BRAID is a side-scrolling adventure. Each of the game's six worlds features a different time-shifting game mechanic that is used to decipher a series of mind-bending puzzles. Depending on the level and circumstance, time might slow down, enemies might move forwards or backwards depending on the direction in which our little blue-suited hero is running, or the clock may stop altogether. Players can rewind time as much as they like at any time and in any level.

Never Alone

In Never Alone you play as a young Inupiat girl, Nuna, who goes off on a journey to discover the source of an eternal blizzard that is threatening to destroy her village. Along the way she encounters an Arctic fox and a series of spirit creatures who aid her in her journey. Never Alone is a puzzle platformer in which the player can either control both Nuna and her artic fox companion to solve a series of puzzles that require an understanding of how various Inupiat tools, environmental elements (e.g., wild animals and weather) and NPCs (usually in the form of Inupiat spirit creatures) work.

Curricular connections: Social studies; social and emotional learning
Possible skills taught: Systems thinking; collaboration; decision-making

Super Mario Maker 2


Keep Talking and Nobody Explodes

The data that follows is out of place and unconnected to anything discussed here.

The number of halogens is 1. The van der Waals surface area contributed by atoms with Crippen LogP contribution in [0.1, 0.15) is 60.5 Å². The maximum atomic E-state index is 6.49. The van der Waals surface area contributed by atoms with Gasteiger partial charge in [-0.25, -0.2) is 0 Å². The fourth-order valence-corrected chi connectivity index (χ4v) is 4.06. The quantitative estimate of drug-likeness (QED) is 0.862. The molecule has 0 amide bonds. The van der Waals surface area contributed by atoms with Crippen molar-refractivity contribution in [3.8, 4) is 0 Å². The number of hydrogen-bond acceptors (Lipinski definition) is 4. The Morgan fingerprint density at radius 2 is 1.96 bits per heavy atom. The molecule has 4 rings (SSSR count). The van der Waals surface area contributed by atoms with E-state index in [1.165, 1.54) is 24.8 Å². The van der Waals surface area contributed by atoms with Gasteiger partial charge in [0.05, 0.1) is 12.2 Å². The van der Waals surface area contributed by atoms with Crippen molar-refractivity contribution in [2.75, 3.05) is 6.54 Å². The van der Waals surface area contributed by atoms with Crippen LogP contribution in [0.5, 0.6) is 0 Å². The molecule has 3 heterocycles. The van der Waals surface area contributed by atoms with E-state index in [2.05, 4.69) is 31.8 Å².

Keep Talking and Nobody Explodes is a cooperative puzzle virtual reality (VR) game, where players must defuse a bomb in a specific number of minutes. The game places players in one of two roles, the VR player and the manual expert(s). The VR player wears a virtual reality headset while the manual experts access a separate resource called the bomb manual. Once the game starts, it transports the VR player into a window-less, police examination-style room with the bomb and some tools. Each bomb consists of a timer and a variety of modules containing complex symbols or sets of rules. The VR player can view, manipulate, rotate, and move the bomb and other objects in the room. In contrast, the manual expert cannot see the bomb but can peruse the bomb manual.

Curricular connections: Computer science; communication; English language arts; reading Possible skills taught: Logic; Problem solving; verbal communication; reading comprehension; teamwork


Curricular connections: mathematics Possible skills taught: Logic; Problem solving


Curricular connections: communication; reading Possible skills taught: Logic; Problem solving; verbal communication; reading comprehension; teamwork

Monument Valley